When the Europeans finally succeed in taking control of the government, then Okonkwo—like a fire without any fuel—dies, a victim of his own nature.
Like a fire, Okonkwo is violent, and burns whatever he touches. Throughout the novel, Okonkwo nags on his wives and son, beats his family, and kills three innocent people—not to mention himself, as well.
In many cases, he hurts his family for trivial reasons.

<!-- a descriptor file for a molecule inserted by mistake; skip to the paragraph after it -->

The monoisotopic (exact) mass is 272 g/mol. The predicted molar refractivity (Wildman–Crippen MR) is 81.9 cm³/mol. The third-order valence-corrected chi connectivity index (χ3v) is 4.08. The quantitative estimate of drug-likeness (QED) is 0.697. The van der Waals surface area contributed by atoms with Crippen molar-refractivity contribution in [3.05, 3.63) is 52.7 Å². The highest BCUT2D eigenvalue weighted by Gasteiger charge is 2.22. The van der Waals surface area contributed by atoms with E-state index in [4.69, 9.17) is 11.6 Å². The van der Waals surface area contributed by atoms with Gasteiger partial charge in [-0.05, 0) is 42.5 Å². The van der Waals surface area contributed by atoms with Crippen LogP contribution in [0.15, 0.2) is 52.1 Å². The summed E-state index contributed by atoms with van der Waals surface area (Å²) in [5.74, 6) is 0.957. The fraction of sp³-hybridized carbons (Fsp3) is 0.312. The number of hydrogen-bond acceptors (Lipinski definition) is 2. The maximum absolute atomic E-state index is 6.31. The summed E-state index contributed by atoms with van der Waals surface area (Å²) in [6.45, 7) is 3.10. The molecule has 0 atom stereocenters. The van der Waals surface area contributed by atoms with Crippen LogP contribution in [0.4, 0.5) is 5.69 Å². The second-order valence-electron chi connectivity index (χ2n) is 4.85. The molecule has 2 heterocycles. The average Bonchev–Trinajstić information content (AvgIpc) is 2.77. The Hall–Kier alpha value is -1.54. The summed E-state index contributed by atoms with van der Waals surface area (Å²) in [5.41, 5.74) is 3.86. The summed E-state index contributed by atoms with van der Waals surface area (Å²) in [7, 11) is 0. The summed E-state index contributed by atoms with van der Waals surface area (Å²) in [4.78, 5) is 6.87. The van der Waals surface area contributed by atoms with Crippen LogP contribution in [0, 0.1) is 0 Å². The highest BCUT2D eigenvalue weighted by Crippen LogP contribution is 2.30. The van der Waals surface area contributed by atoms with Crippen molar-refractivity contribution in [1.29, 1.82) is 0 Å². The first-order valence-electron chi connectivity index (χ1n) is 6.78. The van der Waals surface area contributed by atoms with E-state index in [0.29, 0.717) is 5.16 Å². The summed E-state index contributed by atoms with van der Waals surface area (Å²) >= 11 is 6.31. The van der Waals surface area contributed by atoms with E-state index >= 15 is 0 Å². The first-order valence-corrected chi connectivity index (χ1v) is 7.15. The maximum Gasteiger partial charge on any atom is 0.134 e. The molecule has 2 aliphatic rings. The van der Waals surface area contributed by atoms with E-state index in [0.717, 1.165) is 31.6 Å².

But over time, the missionaries became increasingly aggressive—even hostile—to the native Umuofian beliefs and culture.
Slowly, the Europeans erode the native beliefs and come to dominate the native society.